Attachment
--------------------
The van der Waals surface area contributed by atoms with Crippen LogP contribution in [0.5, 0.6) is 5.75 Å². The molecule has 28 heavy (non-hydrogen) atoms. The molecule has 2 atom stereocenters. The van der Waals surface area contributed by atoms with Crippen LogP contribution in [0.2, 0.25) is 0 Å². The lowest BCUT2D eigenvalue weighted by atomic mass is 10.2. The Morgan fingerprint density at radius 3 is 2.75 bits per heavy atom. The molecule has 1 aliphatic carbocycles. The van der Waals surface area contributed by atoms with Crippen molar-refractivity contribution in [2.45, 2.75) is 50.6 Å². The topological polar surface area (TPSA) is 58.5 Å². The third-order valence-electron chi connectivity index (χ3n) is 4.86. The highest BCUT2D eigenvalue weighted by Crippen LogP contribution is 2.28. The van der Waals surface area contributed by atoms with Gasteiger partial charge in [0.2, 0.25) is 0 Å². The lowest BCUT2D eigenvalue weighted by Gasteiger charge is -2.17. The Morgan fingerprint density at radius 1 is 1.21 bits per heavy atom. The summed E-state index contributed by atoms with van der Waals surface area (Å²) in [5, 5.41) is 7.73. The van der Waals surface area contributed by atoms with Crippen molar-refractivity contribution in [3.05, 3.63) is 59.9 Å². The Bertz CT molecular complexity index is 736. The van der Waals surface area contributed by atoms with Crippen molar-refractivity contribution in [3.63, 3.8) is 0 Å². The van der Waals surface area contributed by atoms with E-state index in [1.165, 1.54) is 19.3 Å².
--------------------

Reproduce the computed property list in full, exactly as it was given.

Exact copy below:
The van der Waals surface area contributed by atoms with Crippen LogP contribution in [0.5, 0.6) is 5.75 Å². The molecule has 28 heavy (non-hydrogen) atoms. The molecule has 2 atom stereocenters. The van der Waals surface area contributed by atoms with Crippen LogP contribution in [0.2, 0.25) is 0 Å². The lowest BCUT2D eigenvalue weighted by atomic mass is 10.2. The Morgan fingerprint density at radius 3 is 2.75 bits per heavy atom. The molecule has 1 aliphatic carbocycles. The van der Waals surface area contributed by atoms with Crippen molar-refractivity contribution in [2.45, 2.75) is 50.6 Å². The topological polar surface area (TPSA) is 58.5 Å². The third-order valence-electron chi connectivity index (χ3n) is 4.86. The highest BCUT2D eigenvalue weighted by Crippen LogP contribution is 2.28. The van der Waals surface area contributed by atoms with Gasteiger partial charge in [0.2, 0.25) is 0 Å². The lowest BCUT2D eigenvalue weighted by Gasteiger charge is -2.17. The Morgan fingerprint density at radius 1 is 1.21 bits per heavy atom. The summed E-state index contributed by atoms with van der Waals surface area (Å²) in [5, 5.41) is 7.73. The van der Waals surface area contributed by atoms with Crippen molar-refractivity contribution in [3.05, 3.63) is 59.9 Å². The Bertz CT molecular complexity index is 736. The van der Waals surface area contributed by atoms with Crippen molar-refractivity contribution in [3.63, 3.8) is 0 Å². The van der Waals surface area contributed by atoms with E-state index in [1.165, 1.54) is 19.3 Å².